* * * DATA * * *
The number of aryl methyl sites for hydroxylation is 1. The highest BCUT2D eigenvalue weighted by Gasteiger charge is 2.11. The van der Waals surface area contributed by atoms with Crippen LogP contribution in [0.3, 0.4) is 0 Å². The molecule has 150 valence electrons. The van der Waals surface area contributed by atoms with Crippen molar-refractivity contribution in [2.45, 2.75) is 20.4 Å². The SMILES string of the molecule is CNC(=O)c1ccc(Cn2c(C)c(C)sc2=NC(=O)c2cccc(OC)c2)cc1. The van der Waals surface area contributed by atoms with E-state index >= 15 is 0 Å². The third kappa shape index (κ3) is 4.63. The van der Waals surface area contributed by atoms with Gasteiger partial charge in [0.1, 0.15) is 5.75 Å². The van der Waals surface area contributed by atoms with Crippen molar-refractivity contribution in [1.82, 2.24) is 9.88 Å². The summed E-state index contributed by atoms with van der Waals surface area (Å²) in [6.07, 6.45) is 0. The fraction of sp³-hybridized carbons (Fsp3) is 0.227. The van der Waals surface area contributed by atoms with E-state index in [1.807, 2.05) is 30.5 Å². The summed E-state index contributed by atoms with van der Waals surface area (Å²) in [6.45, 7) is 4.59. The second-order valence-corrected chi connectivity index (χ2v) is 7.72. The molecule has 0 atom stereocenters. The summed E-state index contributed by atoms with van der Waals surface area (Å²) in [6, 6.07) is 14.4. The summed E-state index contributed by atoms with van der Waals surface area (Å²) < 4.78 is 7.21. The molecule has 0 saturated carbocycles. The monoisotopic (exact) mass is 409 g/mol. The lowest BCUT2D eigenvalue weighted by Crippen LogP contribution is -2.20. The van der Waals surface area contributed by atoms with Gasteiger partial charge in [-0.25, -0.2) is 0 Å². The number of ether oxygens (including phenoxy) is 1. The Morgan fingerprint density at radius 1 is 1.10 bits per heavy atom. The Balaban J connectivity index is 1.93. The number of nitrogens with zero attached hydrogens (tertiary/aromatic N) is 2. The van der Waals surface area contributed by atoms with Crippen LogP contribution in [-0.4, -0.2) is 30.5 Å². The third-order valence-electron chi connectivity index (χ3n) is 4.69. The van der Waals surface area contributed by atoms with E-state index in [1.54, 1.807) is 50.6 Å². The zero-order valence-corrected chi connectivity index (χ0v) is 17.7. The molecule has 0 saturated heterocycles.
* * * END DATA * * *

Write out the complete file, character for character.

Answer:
The number of aryl methyl sites for hydroxylation is 1. The highest BCUT2D eigenvalue weighted by Gasteiger charge is 2.11. The van der Waals surface area contributed by atoms with Crippen LogP contribution in [0.3, 0.4) is 0 Å². The molecule has 150 valence electrons. The van der Waals surface area contributed by atoms with Crippen molar-refractivity contribution in [2.45, 2.75) is 20.4 Å². The SMILES string of the molecule is CNC(=O)c1ccc(Cn2c(C)c(C)sc2=NC(=O)c2cccc(OC)c2)cc1. The van der Waals surface area contributed by atoms with E-state index >= 15 is 0 Å². The third kappa shape index (κ3) is 4.63. The van der Waals surface area contributed by atoms with Gasteiger partial charge in [0.1, 0.15) is 5.75 Å². The van der Waals surface area contributed by atoms with Crippen molar-refractivity contribution in [1.82, 2.24) is 9.88 Å². The summed E-state index contributed by atoms with van der Waals surface area (Å²) in [6.07, 6.45) is 0. The fraction of sp³-hybridized carbons (Fsp3) is 0.227. The van der Waals surface area contributed by atoms with E-state index in [1.807, 2.05) is 30.5 Å². The summed E-state index contributed by atoms with van der Waals surface area (Å²) in [6.45, 7) is 4.59. The second-order valence-corrected chi connectivity index (χ2v) is 7.72. The molecule has 0 atom stereocenters. The summed E-state index contributed by atoms with van der Waals surface area (Å²) in [6, 6.07) is 14.4. The summed E-state index contributed by atoms with van der Waals surface area (Å²) < 4.78 is 7.21. The molecule has 0 saturated carbocycles. The monoisotopic (exact) mass is 409 g/mol. The lowest BCUT2D eigenvalue weighted by Crippen LogP contribution is -2.20. The van der Waals surface area contributed by atoms with Gasteiger partial charge in [-0.25, -0.2) is 0 Å². The number of ether oxygens (including phenoxy) is 1. The Morgan fingerprint density at radius 1 is 1.10 bits per heavy atom. The Balaban J connectivity index is 1.93. The number of nitrogens with zero attached hydrogens (tertiary/aromatic N) is 2. The van der Waals surface area contributed by atoms with Crippen LogP contribution in [-0.4, -0.2) is 30.5 Å². The third-order valence-electron chi connectivity index (χ3n) is 4.69. The van der Waals surface area contributed by atoms with E-state index in [1.54, 1.807) is 50.6 Å². The zero-order valence-corrected chi connectivity index (χ0v) is 17.7. The molecule has 0 saturated heterocycles.